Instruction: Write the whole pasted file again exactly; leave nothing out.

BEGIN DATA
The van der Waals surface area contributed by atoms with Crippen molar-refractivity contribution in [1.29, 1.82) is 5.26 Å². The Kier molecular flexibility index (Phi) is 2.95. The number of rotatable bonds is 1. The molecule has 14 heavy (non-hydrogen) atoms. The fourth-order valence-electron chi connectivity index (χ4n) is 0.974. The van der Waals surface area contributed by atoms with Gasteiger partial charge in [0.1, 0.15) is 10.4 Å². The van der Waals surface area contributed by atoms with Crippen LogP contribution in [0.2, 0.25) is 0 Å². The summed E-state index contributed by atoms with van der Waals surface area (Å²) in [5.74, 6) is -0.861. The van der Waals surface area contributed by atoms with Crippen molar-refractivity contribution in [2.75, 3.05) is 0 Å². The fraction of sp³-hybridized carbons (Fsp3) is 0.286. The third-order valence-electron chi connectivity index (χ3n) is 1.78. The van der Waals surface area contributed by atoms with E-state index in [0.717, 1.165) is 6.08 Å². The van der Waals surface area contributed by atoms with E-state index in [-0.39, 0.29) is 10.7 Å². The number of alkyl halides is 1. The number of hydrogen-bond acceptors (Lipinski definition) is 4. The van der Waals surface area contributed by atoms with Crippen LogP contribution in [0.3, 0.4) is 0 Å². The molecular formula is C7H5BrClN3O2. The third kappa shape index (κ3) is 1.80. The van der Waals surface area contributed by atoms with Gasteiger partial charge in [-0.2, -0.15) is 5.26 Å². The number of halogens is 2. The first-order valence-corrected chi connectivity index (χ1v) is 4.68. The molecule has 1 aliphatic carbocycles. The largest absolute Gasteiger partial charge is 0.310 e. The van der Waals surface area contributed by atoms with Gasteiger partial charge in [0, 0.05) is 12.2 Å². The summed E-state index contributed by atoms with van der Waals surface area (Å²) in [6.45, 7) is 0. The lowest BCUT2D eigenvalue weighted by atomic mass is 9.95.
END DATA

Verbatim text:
The van der Waals surface area contributed by atoms with Crippen molar-refractivity contribution in [1.29, 1.82) is 5.26 Å². The Kier molecular flexibility index (Phi) is 2.95. The number of rotatable bonds is 1. The molecule has 14 heavy (non-hydrogen) atoms. The fourth-order valence-electron chi connectivity index (χ4n) is 0.974. The van der Waals surface area contributed by atoms with Gasteiger partial charge in [0.1, 0.15) is 10.4 Å². The van der Waals surface area contributed by atoms with Crippen LogP contribution in [0.2, 0.25) is 0 Å². The summed E-state index contributed by atoms with van der Waals surface area (Å²) in [5.74, 6) is -0.861. The van der Waals surface area contributed by atoms with Crippen molar-refractivity contribution in [2.75, 3.05) is 0 Å². The fraction of sp³-hybridized carbons (Fsp3) is 0.286. The third-order valence-electron chi connectivity index (χ3n) is 1.78. The van der Waals surface area contributed by atoms with E-state index in [0.717, 1.165) is 6.08 Å². The van der Waals surface area contributed by atoms with E-state index in [-0.39, 0.29) is 10.7 Å². The number of alkyl halides is 1. The number of hydrogen-bond acceptors (Lipinski definition) is 4. The van der Waals surface area contributed by atoms with Crippen LogP contribution in [0.3, 0.4) is 0 Å². The molecular formula is C7H5BrClN3O2. The third kappa shape index (κ3) is 1.80. The van der Waals surface area contributed by atoms with Gasteiger partial charge in [-0.2, -0.15) is 5.26 Å². The number of halogens is 2. The first-order valence-corrected chi connectivity index (χ1v) is 4.68. The molecule has 1 aliphatic carbocycles. The largest absolute Gasteiger partial charge is 0.310 e. The van der Waals surface area contributed by atoms with Gasteiger partial charge in [0, 0.05) is 12.2 Å². The summed E-state index contributed by atoms with van der Waals surface area (Å²) in [6.45, 7) is 0. The lowest BCUT2D eigenvalue weighted by atomic mass is 9.95.